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Addiction. 2004 Aug;99(8):946-54.

Mortality risk among new onset injection drug users.

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  • 1Department of Epidemiology, the Johns Hopkins Bloomberg School of Public Health, Baltimore, MD, USA. dvlahov@nyam.org



To characterize mortality experience among those who only recently started injection.


Prospective study.


Independent study clinic within high drug use neighborhoods.


In 1988-1989, we enrolled 256 adult injection drug users (IDUs) recruited through street outreach who had initiated injection within the prior 2 years.


Consenting participants underwent venipuncture for HIV antibody testing and interviews. We prospectively ascertained date and cause of death through follow-up contact and registry linkages. Analyses included standardized mortality ratios (SMRs) with local, state and national mortality data, adjusted for age, gender and race.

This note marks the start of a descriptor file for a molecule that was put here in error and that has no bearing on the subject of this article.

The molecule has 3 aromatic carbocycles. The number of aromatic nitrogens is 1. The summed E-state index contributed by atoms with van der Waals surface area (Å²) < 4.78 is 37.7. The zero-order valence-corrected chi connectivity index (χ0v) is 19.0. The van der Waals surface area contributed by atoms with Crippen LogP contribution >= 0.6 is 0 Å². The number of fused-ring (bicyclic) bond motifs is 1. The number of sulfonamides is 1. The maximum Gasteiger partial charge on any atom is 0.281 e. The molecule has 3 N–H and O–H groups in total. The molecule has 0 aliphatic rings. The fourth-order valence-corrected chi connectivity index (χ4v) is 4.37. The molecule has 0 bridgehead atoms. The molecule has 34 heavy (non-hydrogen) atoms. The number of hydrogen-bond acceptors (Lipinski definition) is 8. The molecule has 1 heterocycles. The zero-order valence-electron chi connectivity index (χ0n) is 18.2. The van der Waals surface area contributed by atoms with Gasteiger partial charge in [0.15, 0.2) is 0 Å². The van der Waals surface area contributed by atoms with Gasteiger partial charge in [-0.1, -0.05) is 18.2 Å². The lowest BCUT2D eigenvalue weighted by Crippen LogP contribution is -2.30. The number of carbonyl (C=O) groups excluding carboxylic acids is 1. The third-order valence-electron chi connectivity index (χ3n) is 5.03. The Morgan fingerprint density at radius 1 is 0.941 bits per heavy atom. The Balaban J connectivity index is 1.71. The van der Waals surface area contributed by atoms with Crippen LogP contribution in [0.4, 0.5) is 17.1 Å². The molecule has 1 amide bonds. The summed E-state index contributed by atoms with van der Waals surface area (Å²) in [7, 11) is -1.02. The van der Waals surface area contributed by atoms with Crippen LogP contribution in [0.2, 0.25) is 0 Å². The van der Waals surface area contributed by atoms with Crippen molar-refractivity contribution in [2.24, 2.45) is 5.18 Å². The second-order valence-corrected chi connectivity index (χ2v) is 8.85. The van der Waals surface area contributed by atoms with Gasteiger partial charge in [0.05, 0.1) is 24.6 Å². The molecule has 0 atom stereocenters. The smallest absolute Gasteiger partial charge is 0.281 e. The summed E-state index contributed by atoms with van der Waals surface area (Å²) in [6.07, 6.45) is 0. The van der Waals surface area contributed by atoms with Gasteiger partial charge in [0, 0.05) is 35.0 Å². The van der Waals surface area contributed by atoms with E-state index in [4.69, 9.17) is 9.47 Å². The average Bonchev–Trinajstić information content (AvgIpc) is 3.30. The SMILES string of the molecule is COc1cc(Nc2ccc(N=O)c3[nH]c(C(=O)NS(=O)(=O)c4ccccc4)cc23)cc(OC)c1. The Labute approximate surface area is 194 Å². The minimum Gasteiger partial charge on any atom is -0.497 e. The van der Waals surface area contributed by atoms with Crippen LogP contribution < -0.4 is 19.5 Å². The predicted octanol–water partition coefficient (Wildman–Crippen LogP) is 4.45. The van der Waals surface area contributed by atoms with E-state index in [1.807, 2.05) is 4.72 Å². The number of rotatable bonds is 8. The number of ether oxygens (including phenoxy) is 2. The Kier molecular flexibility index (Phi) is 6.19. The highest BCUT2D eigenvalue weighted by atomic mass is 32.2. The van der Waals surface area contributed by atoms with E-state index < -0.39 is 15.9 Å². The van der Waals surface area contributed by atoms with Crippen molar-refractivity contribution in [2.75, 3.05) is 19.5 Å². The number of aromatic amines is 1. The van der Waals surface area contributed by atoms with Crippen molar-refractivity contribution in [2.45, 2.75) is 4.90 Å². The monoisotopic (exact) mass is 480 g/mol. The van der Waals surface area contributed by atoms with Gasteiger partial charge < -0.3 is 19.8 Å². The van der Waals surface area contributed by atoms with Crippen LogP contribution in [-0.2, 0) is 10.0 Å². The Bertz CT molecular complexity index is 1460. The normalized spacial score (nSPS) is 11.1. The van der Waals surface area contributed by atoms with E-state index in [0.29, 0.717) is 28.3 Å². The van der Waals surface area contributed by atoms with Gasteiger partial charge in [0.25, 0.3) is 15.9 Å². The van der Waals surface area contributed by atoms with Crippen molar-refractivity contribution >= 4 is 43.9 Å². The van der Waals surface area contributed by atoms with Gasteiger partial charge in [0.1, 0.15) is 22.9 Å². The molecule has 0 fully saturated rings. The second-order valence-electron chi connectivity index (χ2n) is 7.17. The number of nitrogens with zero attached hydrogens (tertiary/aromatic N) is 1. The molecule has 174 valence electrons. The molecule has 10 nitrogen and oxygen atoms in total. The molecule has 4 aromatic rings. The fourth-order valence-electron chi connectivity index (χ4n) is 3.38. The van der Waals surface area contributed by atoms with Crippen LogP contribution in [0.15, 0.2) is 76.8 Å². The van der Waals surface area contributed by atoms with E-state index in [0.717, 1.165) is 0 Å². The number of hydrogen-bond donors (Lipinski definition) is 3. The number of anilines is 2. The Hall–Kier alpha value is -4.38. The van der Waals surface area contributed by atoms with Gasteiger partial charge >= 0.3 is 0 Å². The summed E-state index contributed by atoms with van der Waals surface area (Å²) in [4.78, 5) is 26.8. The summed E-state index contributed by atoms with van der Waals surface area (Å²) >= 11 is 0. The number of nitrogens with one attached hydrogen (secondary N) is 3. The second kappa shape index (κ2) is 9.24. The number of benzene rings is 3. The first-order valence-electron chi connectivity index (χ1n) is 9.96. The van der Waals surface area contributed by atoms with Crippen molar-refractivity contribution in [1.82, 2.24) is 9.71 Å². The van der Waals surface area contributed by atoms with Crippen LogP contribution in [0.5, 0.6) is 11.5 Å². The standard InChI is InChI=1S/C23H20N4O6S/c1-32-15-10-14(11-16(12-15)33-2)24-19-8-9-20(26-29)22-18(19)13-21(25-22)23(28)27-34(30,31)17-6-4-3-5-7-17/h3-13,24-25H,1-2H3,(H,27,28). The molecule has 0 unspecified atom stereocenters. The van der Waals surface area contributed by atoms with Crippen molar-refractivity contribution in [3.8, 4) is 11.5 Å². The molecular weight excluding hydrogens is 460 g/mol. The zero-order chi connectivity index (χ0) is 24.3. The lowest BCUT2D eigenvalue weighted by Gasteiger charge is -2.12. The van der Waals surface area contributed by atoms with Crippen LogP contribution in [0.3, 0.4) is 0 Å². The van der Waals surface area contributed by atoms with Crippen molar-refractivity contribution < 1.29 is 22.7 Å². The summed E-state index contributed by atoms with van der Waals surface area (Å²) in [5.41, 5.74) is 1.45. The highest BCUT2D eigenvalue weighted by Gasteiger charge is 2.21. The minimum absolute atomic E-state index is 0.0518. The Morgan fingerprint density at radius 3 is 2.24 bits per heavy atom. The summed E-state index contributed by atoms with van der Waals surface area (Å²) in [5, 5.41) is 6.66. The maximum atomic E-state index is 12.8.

Baseline median age was 30 years, 70% were male, 95% were African-American and 90% injected within the prior 6 months. We identified 69 deaths through October 2000; mortality rate was 3.3/100 person-years. The adjusted SMR with the USA (and Baltimore) as the reference for IDUs was 4.40 (2.43) for 1991-1992, which increased to 8.12 (4.13) by 1993-1994, decreased to 4.43 (2.13) by 1997-1998 and increased slightly to 5.35 (2.79) during 1999-2000. Excluding HIV-related mortality, SMRs remained elevated. Decline in SMRs was not linked to drug abuse treatment.


These data demonstrate excess mortality among new-onset IDUs compared with demographically similar peers in the general population, indicating the need for interventions to prevent premature death among young IDUs.

[PubMed - indexed for MEDLINE]
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